• Drink liquor neat or on the rocks because it has fewer calories than a mixed drink
  • Stick to clear liquors instead of creamy ones
  • Ask for mixed drinks to be made with diet tonic or sodas, soda water or just a splash of juice
  • Drink a light beer which has about 110 calories per 12-ounce bottle
  • Toast the holidays with a glass of dry champagne which has about a 100 calories per 4-ounce glass
  • Savour a glass of chardonnay or cabernet sauvignon which has about 125 calories per 4-ounce glass
  • Alternate alcoholic drinks with sparkling water and lime – not only will this will keep you hydrated, it will also reduce how much you drink (in some cases by as much as half)!

Remember drinking these lower calorie options should still be done in moderation and paying attention to the portion size. Also please be responsible – don’t drink and drive. Happy Holidays from our Newmarket physiotherapy family to yours!

Add These 6 Things to Your Christmas Wish List

Christmas is just around the corner and between holiday parties and family functions, your fitness and healthy living choices may take a back seat to all the “excess”. Plus all of the social demands on your time can make sticking to a regular fitness routine difficult. But by asking Santa for the right gifts, you may be able to keep your fitness goals on track this holiday season.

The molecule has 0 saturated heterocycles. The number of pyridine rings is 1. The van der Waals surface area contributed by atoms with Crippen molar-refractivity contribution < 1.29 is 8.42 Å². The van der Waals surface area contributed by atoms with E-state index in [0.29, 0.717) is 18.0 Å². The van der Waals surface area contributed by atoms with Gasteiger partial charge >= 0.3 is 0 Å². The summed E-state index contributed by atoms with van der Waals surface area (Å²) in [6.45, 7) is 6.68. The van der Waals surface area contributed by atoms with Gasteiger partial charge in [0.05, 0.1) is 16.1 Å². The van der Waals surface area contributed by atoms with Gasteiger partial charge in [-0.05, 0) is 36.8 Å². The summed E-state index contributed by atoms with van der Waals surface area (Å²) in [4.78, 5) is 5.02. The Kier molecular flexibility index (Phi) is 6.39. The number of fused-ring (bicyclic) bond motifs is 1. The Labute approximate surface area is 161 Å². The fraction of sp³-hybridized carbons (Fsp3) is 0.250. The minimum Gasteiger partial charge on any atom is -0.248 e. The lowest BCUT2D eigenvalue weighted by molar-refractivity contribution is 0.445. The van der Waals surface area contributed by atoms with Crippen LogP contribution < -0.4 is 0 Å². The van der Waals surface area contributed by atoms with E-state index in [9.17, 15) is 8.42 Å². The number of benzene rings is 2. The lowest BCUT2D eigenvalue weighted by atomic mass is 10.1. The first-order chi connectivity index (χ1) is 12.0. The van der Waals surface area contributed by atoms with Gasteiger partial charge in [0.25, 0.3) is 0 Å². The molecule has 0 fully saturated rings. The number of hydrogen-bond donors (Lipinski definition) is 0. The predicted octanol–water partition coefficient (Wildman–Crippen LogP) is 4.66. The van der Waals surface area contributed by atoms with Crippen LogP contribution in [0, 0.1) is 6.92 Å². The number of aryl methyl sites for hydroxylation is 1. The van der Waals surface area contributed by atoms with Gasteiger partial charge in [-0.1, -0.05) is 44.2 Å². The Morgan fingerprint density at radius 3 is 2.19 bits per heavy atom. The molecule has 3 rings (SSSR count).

Here is a cheat sheet of some inexpensive, yet effective fitness gifts to put on your wish list:

Yoga mat and yoga block
Some of the benefits of practicing yoga include increased flexibility, reduced stress, improved sleep and boosted immunity. While you don’t need to practice yoga in a fancy studio to reap these benefits, you do need a yoga mat. A yoga mat cushions your hands and feet and provides a non-stick practice surface. A must for any aspiring yogi!

If you think yoga poses are beyond your range of flexibility or strength, consider asking for a yoga block. Yoga blocks are brick shaped props made of cork, wood or hard foam that raise the floor to your hands of feet; therefore, helping make yoga poses easier and safer for beginners with limited flexibility or those experiencing reduced mobility.